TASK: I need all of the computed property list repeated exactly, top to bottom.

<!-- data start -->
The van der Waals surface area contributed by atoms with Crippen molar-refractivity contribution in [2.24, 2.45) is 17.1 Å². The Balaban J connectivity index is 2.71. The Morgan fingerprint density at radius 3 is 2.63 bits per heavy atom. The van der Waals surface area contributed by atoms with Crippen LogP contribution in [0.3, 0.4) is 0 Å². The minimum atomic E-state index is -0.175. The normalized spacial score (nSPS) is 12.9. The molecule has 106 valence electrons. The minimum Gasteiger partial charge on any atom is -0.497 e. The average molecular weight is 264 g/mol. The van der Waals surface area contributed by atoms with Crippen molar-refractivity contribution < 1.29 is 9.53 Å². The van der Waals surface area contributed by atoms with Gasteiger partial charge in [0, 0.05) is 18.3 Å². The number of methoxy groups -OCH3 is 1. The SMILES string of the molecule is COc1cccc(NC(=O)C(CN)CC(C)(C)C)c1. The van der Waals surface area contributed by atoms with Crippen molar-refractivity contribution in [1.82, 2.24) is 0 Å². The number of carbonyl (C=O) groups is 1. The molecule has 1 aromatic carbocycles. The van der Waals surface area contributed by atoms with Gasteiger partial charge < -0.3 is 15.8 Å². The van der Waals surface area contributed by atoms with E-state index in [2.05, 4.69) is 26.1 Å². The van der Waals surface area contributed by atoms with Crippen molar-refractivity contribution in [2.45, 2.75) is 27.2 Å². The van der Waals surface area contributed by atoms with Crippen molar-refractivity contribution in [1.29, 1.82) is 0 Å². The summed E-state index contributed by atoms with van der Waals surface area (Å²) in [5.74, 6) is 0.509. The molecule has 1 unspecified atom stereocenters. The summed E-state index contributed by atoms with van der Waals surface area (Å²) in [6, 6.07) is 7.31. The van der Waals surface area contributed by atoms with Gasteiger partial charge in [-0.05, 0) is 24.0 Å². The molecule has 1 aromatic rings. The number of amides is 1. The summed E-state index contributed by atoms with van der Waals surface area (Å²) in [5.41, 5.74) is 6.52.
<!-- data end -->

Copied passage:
The van der Waals surface area contributed by atoms with Crippen molar-refractivity contribution in [2.24, 2.45) is 17.1 Å². The Balaban J connectivity index is 2.71. The Morgan fingerprint density at radius 3 is 2.63 bits per heavy atom. The van der Waals surface area contributed by atoms with Crippen LogP contribution in [0.3, 0.4) is 0 Å². The minimum atomic E-state index is -0.175. The normalized spacial score (nSPS) is 12.9. The molecule has 106 valence electrons. The minimum Gasteiger partial charge on any atom is -0.497 e. The average molecular weight is 264 g/mol. The van der Waals surface area contributed by atoms with Crippen molar-refractivity contribution < 1.29 is 9.53 Å². The van der Waals surface area contributed by atoms with Gasteiger partial charge in [0, 0.05) is 18.3 Å². The number of methoxy groups -OCH3 is 1. The SMILES string of the molecule is COc1cccc(NC(=O)C(CN)CC(C)(C)C)c1. The van der Waals surface area contributed by atoms with Crippen molar-refractivity contribution in [1.82, 2.24) is 0 Å². The number of carbonyl (C=O) groups is 1. The molecule has 1 aromatic carbocycles. The van der Waals surface area contributed by atoms with Gasteiger partial charge < -0.3 is 15.8 Å². The van der Waals surface area contributed by atoms with E-state index in [2.05, 4.69) is 26.1 Å². The van der Waals surface area contributed by atoms with Crippen molar-refractivity contribution in [2.45, 2.75) is 27.2 Å². The van der Waals surface area contributed by atoms with Crippen molar-refractivity contribution in [1.29, 1.82) is 0 Å². The summed E-state index contributed by atoms with van der Waals surface area (Å²) in [5.74, 6) is 0.509. The molecule has 1 unspecified atom stereocenters. The summed E-state index contributed by atoms with van der Waals surface area (Å²) in [6, 6.07) is 7.31. The van der Waals surface area contributed by atoms with Gasteiger partial charge in [-0.05, 0) is 24.0 Å². The molecule has 1 aromatic rings. The number of amides is 1. The summed E-state index contributed by atoms with van der Waals surface area (Å²) in [5.41, 5.74) is 6.52.